Lively, entertaining reviews of, and essays on, old and newer films and everything relating to them, written by professional author William Schoell.

Thursday, May 17, 2018


Fenella Fielding and Tom Poston
THE OLD DARK HOUSE (1963). Produced and directed by William Castle. A Hammer Film.

Car salesman Tom Penderel (Tom Poston) is invited to his flat-mate Caspar Fenn's (Peter Bull) family mansion, but when he arrives finds his friend ensconced in a coffin in the parlor. Seems there was an accident ... Tom learns that members of the Fenn family are virtual prisoners in their decaying mansion due to the bizarre terms of a will, which states they must live on the estate and be back by midnight every night or forfeit their share of the interest. While Tom gets to know Caspar's cousins, Cecily (Janette Scott) and the man-hungry Morgana (Fenella Fielding), he discovers that one of the heirs won't stop at murder ... William Castle joined forces with Hammer films for this black comedy remake of the macabre thirties movie (which was in itself a black comedy, as I recall). The Old Dark House is less beloved than other William Castle films (such as House on Haunted Hill), but this time around I found it generally fast-paced and amusing, with a couple of genuinely hilarious murder sequences. Although not a zany comedian along the lines of Bob Hope or Jim Carrey, Poston's more sober portrayal works well as played against the weirdness of the mansion's other inhabitants. Peter Bull [Dr. Strangelove] is fun in a dual role, as are Robert Morley as an uncle, and Joyce Grenfell as an aunt, both of whom are rather peculiar. Mervyn Johns [Never Let Go] and Danny Green [The Ladykillers] also score as two other members of the strange family. As for the ladies, Scott is lovely and adept, and Fielding makes her mark as the predatory Morgana. The picture becomes a little too silly with all this business of one relative building an ark on the property, but The Old Dark House is still entertaining.  Benjamin Frankel's quirky score is a decided plus, and helps add needed suspense to the climax. Poston and Castle also teamed up for the dreadful Zotz the year before.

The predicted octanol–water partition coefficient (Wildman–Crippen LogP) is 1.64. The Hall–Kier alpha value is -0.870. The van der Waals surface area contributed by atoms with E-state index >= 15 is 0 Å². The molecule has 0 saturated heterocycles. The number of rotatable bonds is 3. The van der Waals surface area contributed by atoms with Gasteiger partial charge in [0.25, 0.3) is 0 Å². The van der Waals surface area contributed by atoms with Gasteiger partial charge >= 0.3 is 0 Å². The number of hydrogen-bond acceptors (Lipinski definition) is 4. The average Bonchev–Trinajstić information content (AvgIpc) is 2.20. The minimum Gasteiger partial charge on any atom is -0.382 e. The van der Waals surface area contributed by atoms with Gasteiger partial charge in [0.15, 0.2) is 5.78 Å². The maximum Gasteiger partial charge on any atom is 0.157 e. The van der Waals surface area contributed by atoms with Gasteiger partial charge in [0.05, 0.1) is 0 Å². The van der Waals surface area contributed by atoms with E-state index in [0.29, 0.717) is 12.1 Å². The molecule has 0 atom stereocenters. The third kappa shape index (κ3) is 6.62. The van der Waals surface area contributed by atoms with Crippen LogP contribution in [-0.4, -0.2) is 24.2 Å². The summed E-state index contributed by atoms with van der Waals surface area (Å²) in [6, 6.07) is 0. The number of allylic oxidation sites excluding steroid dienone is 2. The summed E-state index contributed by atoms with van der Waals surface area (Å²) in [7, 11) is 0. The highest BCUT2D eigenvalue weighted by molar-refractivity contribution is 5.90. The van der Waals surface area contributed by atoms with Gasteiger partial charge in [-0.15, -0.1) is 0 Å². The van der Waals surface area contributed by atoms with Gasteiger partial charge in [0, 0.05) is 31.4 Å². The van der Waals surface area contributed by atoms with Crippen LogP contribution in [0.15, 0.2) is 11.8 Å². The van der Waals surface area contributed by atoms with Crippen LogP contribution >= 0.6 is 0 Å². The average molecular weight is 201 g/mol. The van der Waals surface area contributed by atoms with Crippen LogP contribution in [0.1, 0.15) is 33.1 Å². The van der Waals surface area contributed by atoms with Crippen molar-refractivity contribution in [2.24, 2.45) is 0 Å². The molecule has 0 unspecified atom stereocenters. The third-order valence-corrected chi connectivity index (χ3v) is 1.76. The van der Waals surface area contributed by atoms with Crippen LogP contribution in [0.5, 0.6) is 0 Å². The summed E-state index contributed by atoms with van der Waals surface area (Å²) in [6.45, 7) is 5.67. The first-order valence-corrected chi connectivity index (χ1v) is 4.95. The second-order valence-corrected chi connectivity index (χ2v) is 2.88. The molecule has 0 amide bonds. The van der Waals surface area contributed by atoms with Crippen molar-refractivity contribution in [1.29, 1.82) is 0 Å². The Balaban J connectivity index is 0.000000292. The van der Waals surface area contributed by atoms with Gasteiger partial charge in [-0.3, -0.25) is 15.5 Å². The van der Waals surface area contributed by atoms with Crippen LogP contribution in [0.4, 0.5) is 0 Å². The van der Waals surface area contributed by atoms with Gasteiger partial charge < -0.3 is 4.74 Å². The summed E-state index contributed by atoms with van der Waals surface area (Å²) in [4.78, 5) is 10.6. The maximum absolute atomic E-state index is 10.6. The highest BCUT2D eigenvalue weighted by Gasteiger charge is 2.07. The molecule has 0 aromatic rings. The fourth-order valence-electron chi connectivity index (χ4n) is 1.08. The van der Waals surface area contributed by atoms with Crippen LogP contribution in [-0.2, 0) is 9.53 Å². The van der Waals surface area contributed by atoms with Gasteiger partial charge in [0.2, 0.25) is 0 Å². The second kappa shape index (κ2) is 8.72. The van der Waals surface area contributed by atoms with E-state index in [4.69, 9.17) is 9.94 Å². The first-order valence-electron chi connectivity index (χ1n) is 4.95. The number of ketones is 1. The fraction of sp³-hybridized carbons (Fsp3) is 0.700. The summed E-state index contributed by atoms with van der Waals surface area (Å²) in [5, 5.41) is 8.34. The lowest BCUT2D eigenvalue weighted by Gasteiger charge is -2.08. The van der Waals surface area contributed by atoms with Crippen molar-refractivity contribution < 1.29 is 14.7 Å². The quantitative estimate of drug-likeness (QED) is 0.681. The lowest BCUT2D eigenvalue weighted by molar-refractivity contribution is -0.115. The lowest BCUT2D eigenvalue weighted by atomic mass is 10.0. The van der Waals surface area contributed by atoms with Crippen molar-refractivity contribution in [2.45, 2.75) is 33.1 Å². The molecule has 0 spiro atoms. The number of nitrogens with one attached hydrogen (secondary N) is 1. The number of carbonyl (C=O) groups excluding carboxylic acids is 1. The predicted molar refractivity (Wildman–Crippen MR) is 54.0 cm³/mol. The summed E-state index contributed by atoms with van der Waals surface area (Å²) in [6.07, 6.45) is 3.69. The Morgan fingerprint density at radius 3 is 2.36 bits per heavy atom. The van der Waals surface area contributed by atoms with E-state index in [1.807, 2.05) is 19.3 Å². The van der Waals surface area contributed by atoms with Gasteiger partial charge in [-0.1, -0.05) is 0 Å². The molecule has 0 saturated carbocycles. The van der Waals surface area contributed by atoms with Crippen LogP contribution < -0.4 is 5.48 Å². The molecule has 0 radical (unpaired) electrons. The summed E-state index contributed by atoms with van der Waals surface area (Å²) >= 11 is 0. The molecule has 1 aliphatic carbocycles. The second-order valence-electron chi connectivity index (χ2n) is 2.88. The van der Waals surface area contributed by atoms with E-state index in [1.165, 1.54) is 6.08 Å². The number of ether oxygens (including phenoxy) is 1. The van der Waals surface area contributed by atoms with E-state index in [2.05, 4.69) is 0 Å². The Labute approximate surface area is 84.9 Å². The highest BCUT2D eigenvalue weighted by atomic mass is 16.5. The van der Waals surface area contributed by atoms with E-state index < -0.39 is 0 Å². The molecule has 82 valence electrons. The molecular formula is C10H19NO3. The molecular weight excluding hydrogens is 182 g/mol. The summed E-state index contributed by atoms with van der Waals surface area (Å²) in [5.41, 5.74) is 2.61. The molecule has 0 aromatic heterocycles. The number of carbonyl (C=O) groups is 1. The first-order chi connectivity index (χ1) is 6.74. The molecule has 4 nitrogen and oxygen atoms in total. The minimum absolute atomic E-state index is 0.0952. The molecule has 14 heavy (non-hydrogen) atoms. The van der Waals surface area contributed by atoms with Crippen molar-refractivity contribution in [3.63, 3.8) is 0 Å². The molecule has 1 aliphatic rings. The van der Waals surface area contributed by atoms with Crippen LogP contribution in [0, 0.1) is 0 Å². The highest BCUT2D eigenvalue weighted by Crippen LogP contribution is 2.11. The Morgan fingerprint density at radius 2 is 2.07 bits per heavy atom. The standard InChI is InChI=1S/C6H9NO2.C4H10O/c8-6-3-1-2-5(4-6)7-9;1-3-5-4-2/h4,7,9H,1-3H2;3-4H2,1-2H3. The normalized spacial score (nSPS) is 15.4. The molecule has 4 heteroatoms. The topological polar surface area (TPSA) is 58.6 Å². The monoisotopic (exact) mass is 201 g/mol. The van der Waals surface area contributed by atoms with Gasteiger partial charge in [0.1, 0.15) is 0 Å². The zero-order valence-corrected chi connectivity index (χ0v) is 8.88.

Verdict: Minor but fun Castle flick. **3/4.


angelman66 said...

Never knew they made this - I am a very very big fan of the 1932 original which, as you note, was also a black comedy. Will keep an eye out for this sixties remake...
- Chris

William said...

It's on DVD and youtube. Most people prefer the original.